Lordy knows I love pushing around paint with a brush. But sometimes I just wanna shake things up. For instance, I’m currently working on a painting, and I had a ton of trees to paint.

Here is the sketch so you can see what I mean.

A cool thing happened when I did that drawing. I like using a variety of marks when I draw so it is not the same stroke all the time, and when I got to the tree tops I started drawing weird pom-pom shapes.

I dug it and wanted to find a way to introduce something similar into the oil painting, while also bringing a new flavor to the paint. Like the drawing, I did not want the same sort of stroke everywhere. Often times this is a reasons I add a weird pattern or abstract area to a painting. Gotta shake things up and hopefully get the viewer to tilt their head like a dog who hears the word ‘treat’. Something unexpected.

So I got out a ton of craft foam and a blade and started cutting. Once the shape is cut I hot glued them to little bits of foam-core.

I made a ton. And of course you can also use precut shapes as well.

Then I tested by smearing some oil paint on pallet paper, and seeing if I could lift the paint out.

Yup that was what I was after, so I went nuts, just lifting out the paint with different shapes. I found if you press it in the paint and twist the stamp a tad, you get better lift.

Ok but I didn’t want a big cloud of paint around the edges everywhere. So I grabbed a rubber spatula thing and squeegie tools and cut in some silhouette and scraped details within.

Fun shapes! Next up lets get additive. Using a makeup sponge I applied darker oil paint to the same shapes which added contrast. This created something that might be very useful to me down the road as a scanned texture.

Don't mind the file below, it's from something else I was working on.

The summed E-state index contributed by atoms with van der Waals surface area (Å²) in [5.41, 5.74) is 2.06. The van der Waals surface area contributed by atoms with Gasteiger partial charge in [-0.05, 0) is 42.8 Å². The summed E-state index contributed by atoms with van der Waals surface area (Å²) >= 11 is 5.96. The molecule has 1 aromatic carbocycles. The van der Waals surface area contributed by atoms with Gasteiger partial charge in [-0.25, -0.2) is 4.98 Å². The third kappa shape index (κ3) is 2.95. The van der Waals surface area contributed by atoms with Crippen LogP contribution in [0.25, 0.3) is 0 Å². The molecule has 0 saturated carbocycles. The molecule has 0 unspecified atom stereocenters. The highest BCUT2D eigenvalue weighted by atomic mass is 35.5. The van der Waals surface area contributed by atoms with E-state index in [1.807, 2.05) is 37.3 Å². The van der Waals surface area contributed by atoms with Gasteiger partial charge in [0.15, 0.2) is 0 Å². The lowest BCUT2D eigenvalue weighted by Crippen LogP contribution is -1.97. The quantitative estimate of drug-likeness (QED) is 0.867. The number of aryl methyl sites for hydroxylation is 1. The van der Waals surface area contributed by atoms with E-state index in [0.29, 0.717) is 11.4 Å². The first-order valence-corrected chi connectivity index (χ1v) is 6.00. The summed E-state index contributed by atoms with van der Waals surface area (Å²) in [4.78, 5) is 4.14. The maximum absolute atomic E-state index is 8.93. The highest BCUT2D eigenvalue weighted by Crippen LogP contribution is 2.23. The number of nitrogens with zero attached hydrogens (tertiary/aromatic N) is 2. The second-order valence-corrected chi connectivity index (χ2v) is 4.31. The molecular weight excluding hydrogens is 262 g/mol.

How did this apply to my actual painting? Well it is still in process, but so far so good! I love the sense of adventure and risk it took me on. And I liked having something different to judge in front of me.

I found myself working in and out of the shapes with a brush. Accenting certain things.

I am excited about the different feel those areas have, and can’t wait to use the same ideas elsewhere in the painting.

Believe it of not this is not my first rodeo with foam shape stamping. I first discovered it on the Lottie Paris series of books I illustrated. Those paintings were so experimental. The difference is that all the stamp work in Lottie, was additive. I was using acrylagouache, so there was not time to use a lifting technique.

Could you make the same shapes with a paintbrush and paint and not bother cutting little stamps? Absolutely. But I will say the limitations of a static foam shape added an unpredictability to the whole process. This can be a good thing folks. Like good brush work, using different pressure and different areas of the brush- I sometimes would only use a small portion of the stamp. Sometimes I press hard, other times just a dab. Scraping it through the paint at moments to lift even more paint. It got me excited. I get bored with myself easily. And if a piece is falling flat for me, I usually ask, “Dude where is the unexpected in all this? It is all so predictable.” And I find that bit of unexpected. This is the curse and blessing of being a process junky. I always crave new ways of making marks.

Plus if the results were unexpected and surprised me in a good way, hopefully those passages will make the viewer tilt their head, and hear the word ‘treat’!